Tor Project 2008 Tax Return Now Online
mikeperry at fscked.org
Tue Aug 17 05:49:24 UTC 2010
Thus spake Anon Mus (my.green.lantern at googlemail.com):
> >1) this is a freesoftware project the code is there for all to see,
> >hopefully clueful people other than the US Government are reading it.
> Unfortunately, whilst there are clueful people watching the software, no
> one has yet decided to publically produce and share a modified version
> of this code which protects from a Global Adversary who is analyzing the
> traffic (real time or.not).
> I await that day, but believe it will not be soon, because it would be
> foolish to take on such a task, only to have the Tor project themselves
> then radically change the code and so as to make the unofficial
> modification obsolete.
You're right, that's exactly why the work hasn't been finished yet.
Everyone smart enough to do it realized that we'd just cause git
conflicts with their work. They'd be foiled once and for all. ONCE AND
It has nothing to do with realizing that the best designs for these
sorts of networks to date still aren't certain to be foolproof or
fast, or that completing and proving such a design to be secure and
scalable under a useful threat model would be at least a master's
It has nothing to do with realizing that any naive padding solution
would be instantly broken, providing a unique fingerprint for everyone
using it, while *still* not providing substantial actual protection of
It has everything to do with the fact that the conspiracy is SO VAST
AND OPPRESSIVE that everyone smart enough to do this project realizes
that we'd just break their commits and there would be NOTHING THEY
COULD DO ABOUT IT.
Tor: 1, You Guys: 0.
It's great being on the inside.
> >2) no matter who's funding it the US gov't could read the code (see
> >above) and would continue to (potentially) have a near global view of
> >internet traffic.
> Well its obvious that who funds it get to make the decision as to what
> anonymity "protection" gets put in.
I see you've been reading between the lines on our monthly status
reports, our roadmap docs, our trac projects, our specifications, our
proposal process on or-dev, our TODO files, and so on. Very clever of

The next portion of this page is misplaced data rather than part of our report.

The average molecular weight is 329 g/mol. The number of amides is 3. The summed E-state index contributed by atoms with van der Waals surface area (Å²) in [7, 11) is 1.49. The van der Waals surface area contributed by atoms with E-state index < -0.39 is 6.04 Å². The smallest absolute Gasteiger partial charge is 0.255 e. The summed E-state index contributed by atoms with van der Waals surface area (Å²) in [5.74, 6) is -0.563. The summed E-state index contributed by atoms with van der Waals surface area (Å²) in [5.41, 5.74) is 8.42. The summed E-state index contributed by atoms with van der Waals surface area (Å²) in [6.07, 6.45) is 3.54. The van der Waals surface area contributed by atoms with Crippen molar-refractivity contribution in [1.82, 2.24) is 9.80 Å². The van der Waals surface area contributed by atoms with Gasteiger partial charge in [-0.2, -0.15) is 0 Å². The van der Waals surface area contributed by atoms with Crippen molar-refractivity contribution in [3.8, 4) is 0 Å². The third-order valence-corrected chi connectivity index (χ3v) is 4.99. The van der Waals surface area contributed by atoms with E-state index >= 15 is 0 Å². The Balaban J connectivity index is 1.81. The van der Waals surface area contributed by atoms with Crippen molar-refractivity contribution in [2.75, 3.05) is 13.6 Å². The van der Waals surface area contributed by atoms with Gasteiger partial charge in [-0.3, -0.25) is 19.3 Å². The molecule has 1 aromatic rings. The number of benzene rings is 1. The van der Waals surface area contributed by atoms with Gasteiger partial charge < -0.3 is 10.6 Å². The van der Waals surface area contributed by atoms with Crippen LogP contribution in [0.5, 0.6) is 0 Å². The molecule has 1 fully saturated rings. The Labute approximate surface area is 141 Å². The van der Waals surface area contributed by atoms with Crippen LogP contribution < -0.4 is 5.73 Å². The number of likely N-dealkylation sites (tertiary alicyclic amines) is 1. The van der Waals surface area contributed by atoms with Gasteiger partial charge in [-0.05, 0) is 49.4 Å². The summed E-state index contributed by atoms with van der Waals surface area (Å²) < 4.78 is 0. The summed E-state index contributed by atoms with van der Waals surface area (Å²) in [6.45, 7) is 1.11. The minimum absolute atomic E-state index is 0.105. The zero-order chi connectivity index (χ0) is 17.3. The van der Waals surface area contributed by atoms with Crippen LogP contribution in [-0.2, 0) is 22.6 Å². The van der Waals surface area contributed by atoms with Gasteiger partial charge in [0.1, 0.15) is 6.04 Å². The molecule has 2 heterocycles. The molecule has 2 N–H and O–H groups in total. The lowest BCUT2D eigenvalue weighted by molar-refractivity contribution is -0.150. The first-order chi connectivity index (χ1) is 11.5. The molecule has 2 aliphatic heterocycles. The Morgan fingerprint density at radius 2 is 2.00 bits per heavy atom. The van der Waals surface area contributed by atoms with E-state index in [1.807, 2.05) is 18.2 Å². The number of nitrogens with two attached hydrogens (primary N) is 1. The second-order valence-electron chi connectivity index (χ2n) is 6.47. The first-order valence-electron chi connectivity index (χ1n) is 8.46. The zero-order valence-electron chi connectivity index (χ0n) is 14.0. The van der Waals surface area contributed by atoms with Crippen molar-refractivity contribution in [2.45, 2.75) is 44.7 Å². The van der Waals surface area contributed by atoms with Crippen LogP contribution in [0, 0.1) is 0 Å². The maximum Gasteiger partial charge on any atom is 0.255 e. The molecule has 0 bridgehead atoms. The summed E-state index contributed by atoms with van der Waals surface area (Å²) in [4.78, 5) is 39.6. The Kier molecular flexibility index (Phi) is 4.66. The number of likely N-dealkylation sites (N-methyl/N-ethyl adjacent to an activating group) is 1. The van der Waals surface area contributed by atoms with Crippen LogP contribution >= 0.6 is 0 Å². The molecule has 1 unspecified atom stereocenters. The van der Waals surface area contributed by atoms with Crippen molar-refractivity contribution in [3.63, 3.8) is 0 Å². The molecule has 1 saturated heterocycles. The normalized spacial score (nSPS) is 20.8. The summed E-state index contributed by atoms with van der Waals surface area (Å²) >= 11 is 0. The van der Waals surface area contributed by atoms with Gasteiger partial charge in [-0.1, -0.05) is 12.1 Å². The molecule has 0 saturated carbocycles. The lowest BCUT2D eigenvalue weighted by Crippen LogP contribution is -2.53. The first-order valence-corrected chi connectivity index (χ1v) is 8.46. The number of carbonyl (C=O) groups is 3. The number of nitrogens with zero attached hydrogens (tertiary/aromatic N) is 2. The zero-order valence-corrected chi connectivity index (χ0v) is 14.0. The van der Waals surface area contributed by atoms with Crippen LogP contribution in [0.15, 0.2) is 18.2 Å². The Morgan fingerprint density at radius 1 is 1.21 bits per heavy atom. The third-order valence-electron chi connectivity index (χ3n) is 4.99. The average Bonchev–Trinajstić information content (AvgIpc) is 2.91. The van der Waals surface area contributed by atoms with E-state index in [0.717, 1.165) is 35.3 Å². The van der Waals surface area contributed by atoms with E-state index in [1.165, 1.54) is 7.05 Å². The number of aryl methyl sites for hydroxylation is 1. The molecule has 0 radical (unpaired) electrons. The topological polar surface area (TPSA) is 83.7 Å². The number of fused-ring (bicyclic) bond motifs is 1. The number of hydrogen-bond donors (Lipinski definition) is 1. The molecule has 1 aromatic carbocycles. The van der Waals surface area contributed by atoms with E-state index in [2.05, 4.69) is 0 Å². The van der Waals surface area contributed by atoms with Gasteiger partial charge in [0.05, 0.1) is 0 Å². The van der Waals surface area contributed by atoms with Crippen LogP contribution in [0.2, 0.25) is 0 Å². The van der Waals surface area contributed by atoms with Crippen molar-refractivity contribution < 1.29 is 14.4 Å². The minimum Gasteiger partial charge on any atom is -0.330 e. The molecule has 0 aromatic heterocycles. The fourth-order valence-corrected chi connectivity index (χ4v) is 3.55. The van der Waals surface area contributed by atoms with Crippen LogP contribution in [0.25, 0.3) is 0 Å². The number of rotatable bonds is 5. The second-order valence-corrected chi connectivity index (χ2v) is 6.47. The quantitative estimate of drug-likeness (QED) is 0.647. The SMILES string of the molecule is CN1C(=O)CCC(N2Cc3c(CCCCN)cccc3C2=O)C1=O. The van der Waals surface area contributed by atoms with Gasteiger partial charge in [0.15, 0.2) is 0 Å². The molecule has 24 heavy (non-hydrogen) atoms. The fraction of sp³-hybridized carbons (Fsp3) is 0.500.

For those not as swift as our detective here, the evidence (with full
revision history) is hiding in plain sight at:
The conspiracy is really too obvious in retrospect, especially if the
likes of you were able the figure it out.
We should be more careful with our future conspiracies. This has been
noted in our files.
> So if you were the Global Traffic Analysis Adversary then you would
> distract, delay, deny and defend lack of protection from your analysis.
> If you also funded the project then that would make that task easier.
Don't forget all the University professors and grad students doing Tor
research independent of the Tor Project. They are paid off to keep
quiet, too. Most of them have island beachfront property (but under
black ops front company names, of course). It's a pretty sweet gig.
> So whilst there is no protection in Tor (by official policy) from the
> Global Traffic Analysis Adversary (aka US -GOV) then you can expect to
> unmasked for every usage you make of Tor. Unless of course, you were the
> US -GOV in which case you can add that protection into your Tor nodes
> and Tor clients.
Of course, you could add that same protection in too. But, then, of
course, we'd break your commits. This is the one advantage of
sponsoring Tor. The US Gov't quickly realized that otherwise, we'd
break their commits too. They had no choice, really.
It really is the best revenue model for Open Source Development yet.
We should write a book, if it weren't so damn secret...
> For instance if I were US - GOV (i.e. it was my job to spy on your
> traffic) I would, at the very least,
> [ REDACTED ]
You know too much, Mr. Anon Mus. The Adversary has been alerted.
Prepare to be silenced (if we're lucky).
Mad Computer Scientist
fscked.org evil labs
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